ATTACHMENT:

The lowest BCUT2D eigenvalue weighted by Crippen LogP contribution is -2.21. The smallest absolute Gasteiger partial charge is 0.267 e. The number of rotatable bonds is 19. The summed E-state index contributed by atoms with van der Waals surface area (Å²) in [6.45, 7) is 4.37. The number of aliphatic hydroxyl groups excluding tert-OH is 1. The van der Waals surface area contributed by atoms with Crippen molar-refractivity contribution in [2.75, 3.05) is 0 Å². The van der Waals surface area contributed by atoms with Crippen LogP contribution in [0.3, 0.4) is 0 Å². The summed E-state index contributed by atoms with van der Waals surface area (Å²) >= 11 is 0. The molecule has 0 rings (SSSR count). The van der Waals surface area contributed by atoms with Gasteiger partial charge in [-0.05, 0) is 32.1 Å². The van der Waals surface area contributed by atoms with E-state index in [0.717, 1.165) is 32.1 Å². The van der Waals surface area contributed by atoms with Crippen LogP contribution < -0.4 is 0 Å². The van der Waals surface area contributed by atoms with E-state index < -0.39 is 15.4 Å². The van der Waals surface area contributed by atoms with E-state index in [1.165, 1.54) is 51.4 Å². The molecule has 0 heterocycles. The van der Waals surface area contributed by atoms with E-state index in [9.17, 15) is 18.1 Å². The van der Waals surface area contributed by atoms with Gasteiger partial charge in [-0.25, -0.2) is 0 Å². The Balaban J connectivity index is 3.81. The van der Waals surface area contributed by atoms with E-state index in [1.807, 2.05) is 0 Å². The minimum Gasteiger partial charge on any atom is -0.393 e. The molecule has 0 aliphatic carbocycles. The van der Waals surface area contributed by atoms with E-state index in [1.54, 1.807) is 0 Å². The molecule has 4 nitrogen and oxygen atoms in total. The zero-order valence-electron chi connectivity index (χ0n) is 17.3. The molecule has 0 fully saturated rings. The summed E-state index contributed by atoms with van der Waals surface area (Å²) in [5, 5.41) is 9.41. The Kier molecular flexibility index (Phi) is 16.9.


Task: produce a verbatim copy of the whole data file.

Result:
The lowest BCUT2D eigenvalue weighted by Crippen LogP contribution is -2.21. The smallest absolute Gasteiger partial charge is 0.267 e. The number of rotatable bonds is 19. The summed E-state index contributed by atoms with van der Waals surface area (Å²) in [6.45, 7) is 4.37. The number of aliphatic hydroxyl groups excluding tert-OH is 1. The van der Waals surface area contributed by atoms with Crippen molar-refractivity contribution in [2.75, 3.05) is 0 Å². The van der Waals surface area contributed by atoms with Crippen LogP contribution in [0.3, 0.4) is 0 Å². The summed E-state index contributed by atoms with van der Waals surface area (Å²) >= 11 is 0. The molecule has 0 rings (SSSR count). The van der Waals surface area contributed by atoms with Gasteiger partial charge in [-0.05, 0) is 32.1 Å². The van der Waals surface area contributed by atoms with E-state index in [0.717, 1.165) is 32.1 Å². The van der Waals surface area contributed by atoms with Crippen LogP contribution < -0.4 is 0 Å². The van der Waals surface area contributed by atoms with E-state index < -0.39 is 15.4 Å². The van der Waals surface area contributed by atoms with E-state index in [1.165, 1.54) is 51.4 Å². The molecule has 0 heterocycles. The van der Waals surface area contributed by atoms with E-state index in [9.17, 15) is 18.1 Å². The van der Waals surface area contributed by atoms with Gasteiger partial charge in [-0.25, -0.2) is 0 Å². The Balaban J connectivity index is 3.81. The van der Waals surface area contributed by atoms with E-state index in [1.807, 2.05) is 0 Å². The minimum Gasteiger partial charge on any atom is -0.393 e. The molecule has 0 aliphatic carbocycles. The van der Waals surface area contributed by atoms with E-state index in [1.54, 1.807) is 0 Å². The molecule has 4 nitrogen and oxygen atoms in total. The zero-order valence-electron chi connectivity index (χ0n) is 17.3. The molecule has 0 fully saturated rings. The summed E-state index contributed by atoms with van der Waals surface area (Å²) in [5, 5.41) is 9.41. The Kier molecular flexibility index (Phi) is 16.9.